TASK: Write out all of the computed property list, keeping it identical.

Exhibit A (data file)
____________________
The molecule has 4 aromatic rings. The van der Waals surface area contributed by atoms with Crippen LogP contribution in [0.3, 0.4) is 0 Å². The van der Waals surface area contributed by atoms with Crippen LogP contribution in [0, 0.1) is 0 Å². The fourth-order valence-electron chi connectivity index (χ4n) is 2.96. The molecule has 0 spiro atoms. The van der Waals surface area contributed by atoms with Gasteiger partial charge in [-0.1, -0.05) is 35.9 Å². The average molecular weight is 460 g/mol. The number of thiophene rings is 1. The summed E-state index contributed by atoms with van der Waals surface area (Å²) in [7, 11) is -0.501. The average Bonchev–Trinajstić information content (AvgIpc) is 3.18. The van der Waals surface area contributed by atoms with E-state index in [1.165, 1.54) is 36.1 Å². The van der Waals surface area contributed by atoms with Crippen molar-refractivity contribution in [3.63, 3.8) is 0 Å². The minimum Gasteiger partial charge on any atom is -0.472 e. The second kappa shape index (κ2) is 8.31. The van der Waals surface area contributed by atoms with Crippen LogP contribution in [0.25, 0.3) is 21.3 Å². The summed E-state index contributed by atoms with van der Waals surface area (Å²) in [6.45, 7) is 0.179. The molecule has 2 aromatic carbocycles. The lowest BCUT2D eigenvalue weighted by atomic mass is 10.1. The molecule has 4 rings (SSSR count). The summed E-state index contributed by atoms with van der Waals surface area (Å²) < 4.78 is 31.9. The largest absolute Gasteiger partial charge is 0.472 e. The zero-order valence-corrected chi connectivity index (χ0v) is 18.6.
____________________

The molecule has 4 aromatic rings. The van der Waals surface area contributed by atoms with Crippen LogP contribution in [0.3, 0.4) is 0 Å². The van der Waals surface area contributed by atoms with Crippen LogP contribution in [0, 0.1) is 0 Å². The fourth-order valence-electron chi connectivity index (χ4n) is 2.96. The molecule has 0 spiro atoms. The van der Waals surface area contributed by atoms with Gasteiger partial charge in [-0.1, -0.05) is 35.9 Å². The average molecular weight is 460 g/mol. The number of thiophene rings is 1. The summed E-state index contributed by atoms with van der Waals surface area (Å²) in [7, 11) is -0.501. The average Bonchev–Trinajstić information content (AvgIpc) is 3.18. The van der Waals surface area contributed by atoms with E-state index in [1.165, 1.54) is 36.1 Å². The van der Waals surface area contributed by atoms with Crippen molar-refractivity contribution in [3.63, 3.8) is 0 Å². The minimum Gasteiger partial charge on any atom is -0.472 e. The second kappa shape index (κ2) is 8.31. The van der Waals surface area contributed by atoms with Crippen LogP contribution in [0.25, 0.3) is 21.3 Å². The summed E-state index contributed by atoms with van der Waals surface area (Å²) in [6.45, 7) is 0.179. The molecule has 2 aromatic carbocycles. The lowest BCUT2D eigenvalue weighted by atomic mass is 10.1. The molecule has 4 rings (SSSR count). The summed E-state index contributed by atoms with van der Waals surface area (Å²) < 4.78 is 31.9. The largest absolute Gasteiger partial charge is 0.472 e. The zero-order valence-corrected chi connectivity index (χ0v) is 18.6.